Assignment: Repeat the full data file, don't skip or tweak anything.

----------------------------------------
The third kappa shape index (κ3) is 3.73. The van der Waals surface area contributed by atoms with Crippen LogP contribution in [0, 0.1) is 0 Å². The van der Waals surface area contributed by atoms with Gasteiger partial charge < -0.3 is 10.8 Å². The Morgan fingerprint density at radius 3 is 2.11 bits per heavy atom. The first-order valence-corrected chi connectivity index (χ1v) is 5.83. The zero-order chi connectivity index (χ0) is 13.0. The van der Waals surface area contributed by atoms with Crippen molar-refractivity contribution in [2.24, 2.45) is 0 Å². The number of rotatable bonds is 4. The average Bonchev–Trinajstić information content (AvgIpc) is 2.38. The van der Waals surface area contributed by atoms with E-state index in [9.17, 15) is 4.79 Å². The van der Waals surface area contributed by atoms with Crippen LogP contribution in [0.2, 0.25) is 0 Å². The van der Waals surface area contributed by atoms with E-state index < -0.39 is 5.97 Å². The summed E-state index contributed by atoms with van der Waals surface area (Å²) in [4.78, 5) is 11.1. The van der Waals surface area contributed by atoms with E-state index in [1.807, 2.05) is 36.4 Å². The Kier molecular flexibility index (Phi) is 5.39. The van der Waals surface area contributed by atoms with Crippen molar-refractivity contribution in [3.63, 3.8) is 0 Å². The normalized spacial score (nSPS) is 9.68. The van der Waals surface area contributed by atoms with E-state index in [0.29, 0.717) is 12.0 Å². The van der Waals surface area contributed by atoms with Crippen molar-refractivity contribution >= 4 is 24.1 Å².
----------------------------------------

The third kappa shape index (κ3) is 3.73. The van der Waals surface area contributed by atoms with Crippen LogP contribution in [0, 0.1) is 0 Å². The van der Waals surface area contributed by atoms with Gasteiger partial charge < -0.3 is 10.8 Å². The Morgan fingerprint density at radius 3 is 2.11 bits per heavy atom. The first-order valence-corrected chi connectivity index (χ1v) is 5.83. The zero-order chi connectivity index (χ0) is 13.0. The van der Waals surface area contributed by atoms with Crippen molar-refractivity contribution in [2.24, 2.45) is 0 Å². The number of rotatable bonds is 4. The average Bonchev–Trinajstić information content (AvgIpc) is 2.38. The van der Waals surface area contributed by atoms with E-state index in [9.17, 15) is 4.79 Å². The van der Waals surface area contributed by atoms with Crippen LogP contribution in [0.2, 0.25) is 0 Å². The van der Waals surface area contributed by atoms with E-state index < -0.39 is 5.97 Å². The summed E-state index contributed by atoms with van der Waals surface area (Å²) in [4.78, 5) is 11.1. The van der Waals surface area contributed by atoms with E-state index in [1.807, 2.05) is 36.4 Å². The Kier molecular flexibility index (Phi) is 5.39. The van der Waals surface area contributed by atoms with Crippen molar-refractivity contribution in [3.63, 3.8) is 0 Å². The normalized spacial score (nSPS) is 9.68. The van der Waals surface area contributed by atoms with E-state index in [0.29, 0.717) is 12.0 Å². The van der Waals surface area contributed by atoms with Crippen molar-refractivity contribution >= 4 is 24.1 Å².